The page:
Binance Copped a $4 Billion Plea but Is Still Fighting the SEC | Mint
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Business News/ Technology / Binance Copped a $4 Billion Plea but Is Still Fighting the SEC
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Binance Copped a $4 Billion Plea but Is Still Fighting the SEC

wsj

Prosecutors and the Treasury Department had more leverage to get a settlement with the cryptocurrency exchange.

The SEC’s absence reflects the high cost of settling with a civil law enforcer that can’t put people in prison but can put American crypto companies out of business.Premium
The SEC’s absence reflects the high cost of settling with a civil law enforcer that can’t put people in prison but can put American crypto companies out of business.

WASHINGTON—When top Biden administration officials gathered last month at the Justice Department to announce a $4.3 billion legal resolution with Binance, one powerful regulator was absent.

Attorney General Merrick Garland was there. So was Treasury Secretary Janet Yellen. But Securities and Exchange Commission Chair Gary Gensler wasn’t, even though he has his own legal beef with Binance. The SEC sued the world’s largest cryptocurrency exchange in June and has been the regulatory scourge of the crypto world.

The SEC wasn’t involved in the monthslong settlement talks that led Binance and its founder, Changpeng Zhao, to plead guilty and settle Treasury’s civil charges, according to people familiar with the matter.

The SEC’s absence reflects the high cost of settling with a civil law enforcer that can’t put people in prison but can put American crypto companies out of business. Even before the SEC sued Zhao, Binance and its U.S. affiliate, the parties couldn’t come close to agreeing on settlement terms, people familiar with the matter said.

Settling on the SEC’s terms at the time may have required Binance to close most of its U.S. crypto-trading business and accept a claim that its affiliates engaged in manipulative trading, the people said.

“We remain confident in our case against the SEC and will continue to defend our platform vigorously," a Binance spokesman said Friday.

Before suing Binance, regulators wanted the company to accept an injunction that would stop Binance.US from offering trading in many of the crypto assets on its platform, people familiar with the matter said.

“That would sort of be the end of Binance.US," said Lee Reiners, a lecturing fellow in economics at Duke University.

Another hurdle: The SEC alleged that Binance violated investor-protection laws by selling BNB, its own crypto token, in 2017. Settling that claim would make it nearly impossible to trade BNB in the U.S. and could hurt its value around the world.

The SEC’s litigation has taken its own toll. At a court hearing last week, Binance.US attorneys said the venue has withered under the stress and cost of the SEC’s lawsuit. The average monthly value of Binance.US assets is down almost 90%, and Binance.US has lost almost half of its monthly users since the SEC filed its case, Binance.US attorney Matthew Laroche said.

Prosecutors and the Treasury Department had more leverage to get Binance to settle, the people said. The Justice Department said it would indict Binance and Zhao if they didn’t plead guilty. Binance feared an indictment might spur customers to withdraw their assets all at once, destroying the business.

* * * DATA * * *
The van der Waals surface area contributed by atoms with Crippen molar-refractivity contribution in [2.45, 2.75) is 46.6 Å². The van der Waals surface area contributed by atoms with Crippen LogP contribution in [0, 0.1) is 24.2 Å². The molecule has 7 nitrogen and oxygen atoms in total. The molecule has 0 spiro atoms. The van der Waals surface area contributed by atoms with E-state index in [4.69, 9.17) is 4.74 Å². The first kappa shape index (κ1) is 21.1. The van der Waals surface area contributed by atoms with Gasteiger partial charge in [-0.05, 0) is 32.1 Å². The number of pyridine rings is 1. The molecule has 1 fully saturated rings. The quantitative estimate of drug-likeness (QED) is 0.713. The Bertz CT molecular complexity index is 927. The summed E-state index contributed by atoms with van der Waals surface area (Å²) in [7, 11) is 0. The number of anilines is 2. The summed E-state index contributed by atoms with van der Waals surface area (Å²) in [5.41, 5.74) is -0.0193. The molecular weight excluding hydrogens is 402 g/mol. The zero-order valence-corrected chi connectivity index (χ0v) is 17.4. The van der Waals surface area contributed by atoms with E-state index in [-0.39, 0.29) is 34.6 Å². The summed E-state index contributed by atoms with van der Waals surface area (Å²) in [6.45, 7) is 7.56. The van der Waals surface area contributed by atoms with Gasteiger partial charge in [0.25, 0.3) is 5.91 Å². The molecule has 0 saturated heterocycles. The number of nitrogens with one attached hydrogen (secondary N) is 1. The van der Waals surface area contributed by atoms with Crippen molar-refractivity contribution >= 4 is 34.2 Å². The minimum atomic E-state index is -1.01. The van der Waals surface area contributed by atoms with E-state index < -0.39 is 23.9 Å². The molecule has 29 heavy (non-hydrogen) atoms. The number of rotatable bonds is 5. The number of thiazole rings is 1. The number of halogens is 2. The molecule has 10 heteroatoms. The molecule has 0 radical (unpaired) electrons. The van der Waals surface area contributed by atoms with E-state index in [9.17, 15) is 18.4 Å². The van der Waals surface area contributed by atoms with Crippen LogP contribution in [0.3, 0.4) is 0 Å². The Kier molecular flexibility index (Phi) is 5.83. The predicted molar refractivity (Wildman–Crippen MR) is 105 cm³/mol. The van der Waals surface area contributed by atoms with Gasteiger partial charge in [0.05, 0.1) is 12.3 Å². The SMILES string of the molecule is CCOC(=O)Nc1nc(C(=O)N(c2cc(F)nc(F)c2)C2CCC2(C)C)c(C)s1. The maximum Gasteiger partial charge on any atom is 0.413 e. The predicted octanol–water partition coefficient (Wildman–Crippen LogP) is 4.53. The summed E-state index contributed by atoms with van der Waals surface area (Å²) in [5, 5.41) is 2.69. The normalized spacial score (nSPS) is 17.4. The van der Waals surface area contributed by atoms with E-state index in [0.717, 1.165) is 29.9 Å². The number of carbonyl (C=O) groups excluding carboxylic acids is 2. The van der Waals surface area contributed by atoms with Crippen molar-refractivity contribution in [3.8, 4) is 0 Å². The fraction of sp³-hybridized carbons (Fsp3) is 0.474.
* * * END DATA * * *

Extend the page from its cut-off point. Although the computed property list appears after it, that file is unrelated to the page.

The Treasury Department threatened to name Binance as a primary money-laundering concern, which would have effectively cut it off from the U.S. financial system and made it impossible for customers to exchange their crypto assets for dollars.

Binance and its affiliates probably felt more confident about fighting the SEC in court, Reiners said. The SEC’s claims all turn on its ability to show that cryptocurrencies are securities. If a court decides they aren’t, the rest of the SEC’s case collapses.

“They have more of a chance prevailing in court against the SEC than other agencies," Reiners said. “They also probably don’t want to settle because the industry is waging a holy battle against the SEC, and they want to do their part."

Binance’s guilty plea and Zhao’s agreement to step down as its chief executive leave the company with a path to continue doing business, even in the U.S.

Its guilty plea calls for Binance to implement effective anti-money-laundering and sanctions-compliance programs and requires a court-appointed monitor who will oversee its progress. As long as Binance can satisfy the monitor without losing too many lucrative customers, it might do well enough.

“It’s not a resolution that is guaranteed to kill," said Stuart Alderoty, chief legal officer of Ripple, a digital-asset company that partly prevailed this year in litigation with the securities regulator.

As part of the deal it reached last month, Binance did settle with a different market regulator—the Commodity Futures Trading Commission. The CFTC sued Binance earlier this year alleging that it offered risky crypto derivatives to American users without the proper licensing and protections.

The CFTC has played a junior role to the SEC in regulating crypto. But its chairman, Rostin Behnam, joined Garland and Yellen on stage Nov. 21 when they announced the $4.3 billion deal with Binance. The CFTC will get about $950 million of that.

The moment gave Behnam a turn in the spotlight without the SEC’s Gensler, whose agency has filed hundreds of crypto enforcement actions and has also sued major crypto exchanges Coinbase and Kraken.

“The resolution of the [CFTC’s lawsuit] against Binance and Zhao—within just eight months of its filing—solidifies the CFTC’s reputation as the proven leader in the civil enforcement space when it comes to digital assets," Behnam said.

Write to Dave Michaels at dave.michaels@wsj.com

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